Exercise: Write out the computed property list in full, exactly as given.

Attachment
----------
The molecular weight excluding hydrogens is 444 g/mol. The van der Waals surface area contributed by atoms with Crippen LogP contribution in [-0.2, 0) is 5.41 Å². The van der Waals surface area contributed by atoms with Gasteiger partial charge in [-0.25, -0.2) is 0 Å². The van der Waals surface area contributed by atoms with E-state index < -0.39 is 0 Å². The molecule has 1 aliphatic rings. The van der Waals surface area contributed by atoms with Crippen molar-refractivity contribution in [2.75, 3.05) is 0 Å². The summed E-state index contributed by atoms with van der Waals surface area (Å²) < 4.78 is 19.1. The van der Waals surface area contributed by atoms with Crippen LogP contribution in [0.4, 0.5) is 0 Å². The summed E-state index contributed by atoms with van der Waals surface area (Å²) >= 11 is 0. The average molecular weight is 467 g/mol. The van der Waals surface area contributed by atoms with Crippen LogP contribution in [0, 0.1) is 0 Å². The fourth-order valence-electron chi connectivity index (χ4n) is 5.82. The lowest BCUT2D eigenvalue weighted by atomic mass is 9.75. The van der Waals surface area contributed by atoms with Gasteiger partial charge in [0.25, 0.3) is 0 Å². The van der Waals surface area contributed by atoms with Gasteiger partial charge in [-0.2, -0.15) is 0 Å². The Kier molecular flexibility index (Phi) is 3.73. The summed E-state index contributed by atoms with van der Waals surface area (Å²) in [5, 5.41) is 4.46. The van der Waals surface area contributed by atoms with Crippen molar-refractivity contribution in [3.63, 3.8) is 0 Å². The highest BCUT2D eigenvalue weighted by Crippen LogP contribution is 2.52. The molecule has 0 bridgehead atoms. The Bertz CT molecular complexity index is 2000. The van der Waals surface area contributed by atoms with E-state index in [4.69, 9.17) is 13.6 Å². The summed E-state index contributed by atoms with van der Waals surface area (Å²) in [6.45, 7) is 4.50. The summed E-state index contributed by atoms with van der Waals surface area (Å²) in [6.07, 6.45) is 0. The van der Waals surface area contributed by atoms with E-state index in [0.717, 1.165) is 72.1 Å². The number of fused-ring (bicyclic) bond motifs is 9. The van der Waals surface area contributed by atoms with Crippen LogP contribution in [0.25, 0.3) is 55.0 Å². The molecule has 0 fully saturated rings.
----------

The molecular weight excluding hydrogens is 444 g/mol. The van der Waals surface area contributed by atoms with Crippen LogP contribution in [-0.2, 0) is 5.41 Å². The van der Waals surface area contributed by atoms with Gasteiger partial charge in [-0.25, -0.2) is 0 Å². The van der Waals surface area contributed by atoms with E-state index < -0.39 is 0 Å². The molecule has 1 aliphatic rings. The van der Waals surface area contributed by atoms with Crippen molar-refractivity contribution in [2.75, 3.05) is 0 Å². The summed E-state index contributed by atoms with van der Waals surface area (Å²) < 4.78 is 19.1. The van der Waals surface area contributed by atoms with Crippen LogP contribution in [0.4, 0.5) is 0 Å². The summed E-state index contributed by atoms with van der Waals surface area (Å²) >= 11 is 0. The average molecular weight is 467 g/mol. The van der Waals surface area contributed by atoms with Crippen LogP contribution in [0, 0.1) is 0 Å². The fourth-order valence-electron chi connectivity index (χ4n) is 5.82. The lowest BCUT2D eigenvalue weighted by atomic mass is 9.75. The van der Waals surface area contributed by atoms with Gasteiger partial charge in [0.25, 0.3) is 0 Å². The van der Waals surface area contributed by atoms with Gasteiger partial charge in [-0.2, -0.15) is 0 Å². The Kier molecular flexibility index (Phi) is 3.73. The summed E-state index contributed by atoms with van der Waals surface area (Å²) in [5, 5.41) is 4.46. The van der Waals surface area contributed by atoms with Crippen molar-refractivity contribution in [3.63, 3.8) is 0 Å². The highest BCUT2D eigenvalue weighted by Crippen LogP contribution is 2.52. The molecule has 0 bridgehead atoms. The Bertz CT molecular complexity index is 2000. The van der Waals surface area contributed by atoms with E-state index in [4.69, 9.17) is 13.6 Å². The summed E-state index contributed by atoms with van der Waals surface area (Å²) in [6.45, 7) is 4.50. The summed E-state index contributed by atoms with van der Waals surface area (Å²) in [6.07, 6.45) is 0. The van der Waals surface area contributed by atoms with E-state index in [0.717, 1.165) is 72.1 Å². The number of fused-ring (bicyclic) bond motifs is 9. The van der Waals surface area contributed by atoms with Crippen LogP contribution in [0.25, 0.3) is 55.0 Å². The molecule has 0 fully saturated rings.